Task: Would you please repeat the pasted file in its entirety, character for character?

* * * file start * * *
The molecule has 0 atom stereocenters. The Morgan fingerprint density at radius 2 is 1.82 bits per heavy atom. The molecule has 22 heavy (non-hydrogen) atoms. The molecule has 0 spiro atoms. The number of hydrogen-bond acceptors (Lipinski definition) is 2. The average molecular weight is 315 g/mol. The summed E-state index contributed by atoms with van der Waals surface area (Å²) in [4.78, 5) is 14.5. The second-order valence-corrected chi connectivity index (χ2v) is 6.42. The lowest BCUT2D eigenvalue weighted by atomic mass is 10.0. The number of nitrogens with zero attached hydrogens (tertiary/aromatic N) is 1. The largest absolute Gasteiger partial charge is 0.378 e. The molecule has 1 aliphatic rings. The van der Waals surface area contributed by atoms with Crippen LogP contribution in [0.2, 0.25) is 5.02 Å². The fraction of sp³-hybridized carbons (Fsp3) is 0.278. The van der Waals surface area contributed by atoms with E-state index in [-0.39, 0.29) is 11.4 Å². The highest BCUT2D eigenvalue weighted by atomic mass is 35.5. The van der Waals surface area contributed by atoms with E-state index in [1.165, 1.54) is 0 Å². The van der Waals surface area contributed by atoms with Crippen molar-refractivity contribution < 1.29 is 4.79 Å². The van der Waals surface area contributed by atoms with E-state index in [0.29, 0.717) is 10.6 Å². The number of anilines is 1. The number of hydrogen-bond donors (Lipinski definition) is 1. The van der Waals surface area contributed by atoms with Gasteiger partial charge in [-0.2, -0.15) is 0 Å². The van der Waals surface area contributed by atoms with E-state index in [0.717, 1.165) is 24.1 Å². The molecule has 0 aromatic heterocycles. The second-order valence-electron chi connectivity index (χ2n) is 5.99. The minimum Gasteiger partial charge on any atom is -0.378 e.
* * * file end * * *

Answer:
The molecule has 0 atom stereocenters. The Morgan fingerprint density at radius 2 is 1.82 bits per heavy atom. The molecule has 22 heavy (non-hydrogen) atoms. The molecule has 0 spiro atoms. The number of hydrogen-bond acceptors (Lipinski definition) is 2. The average molecular weight is 315 g/mol. The summed E-state index contributed by atoms with van der Waals surface area (Å²) in [4.78, 5) is 14.5. The second-order valence-corrected chi connectivity index (χ2v) is 6.42. The lowest BCUT2D eigenvalue weighted by atomic mass is 10.0. The number of nitrogens with zero attached hydrogens (tertiary/aromatic N) is 1. The largest absolute Gasteiger partial charge is 0.378 e. The molecule has 1 aliphatic rings. The van der Waals surface area contributed by atoms with Crippen LogP contribution in [0.2, 0.25) is 5.02 Å². The fraction of sp³-hybridized carbons (Fsp3) is 0.278. The van der Waals surface area contributed by atoms with E-state index in [-0.39, 0.29) is 11.4 Å². The highest BCUT2D eigenvalue weighted by atomic mass is 35.5. The van der Waals surface area contributed by atoms with E-state index in [1.165, 1.54) is 0 Å². The van der Waals surface area contributed by atoms with Crippen molar-refractivity contribution < 1.29 is 4.79 Å². The van der Waals surface area contributed by atoms with E-state index in [0.29, 0.717) is 10.6 Å². The number of anilines is 1. The number of hydrogen-bond donors (Lipinski definition) is 1. The van der Waals surface area contributed by atoms with Gasteiger partial charge in [-0.2, -0.15) is 0 Å². The van der Waals surface area contributed by atoms with E-state index in [0.717, 1.165) is 24.1 Å². The molecule has 0 aromatic heterocycles. The second-order valence-electron chi connectivity index (χ2n) is 5.99. The minimum Gasteiger partial charge on any atom is -0.378 e.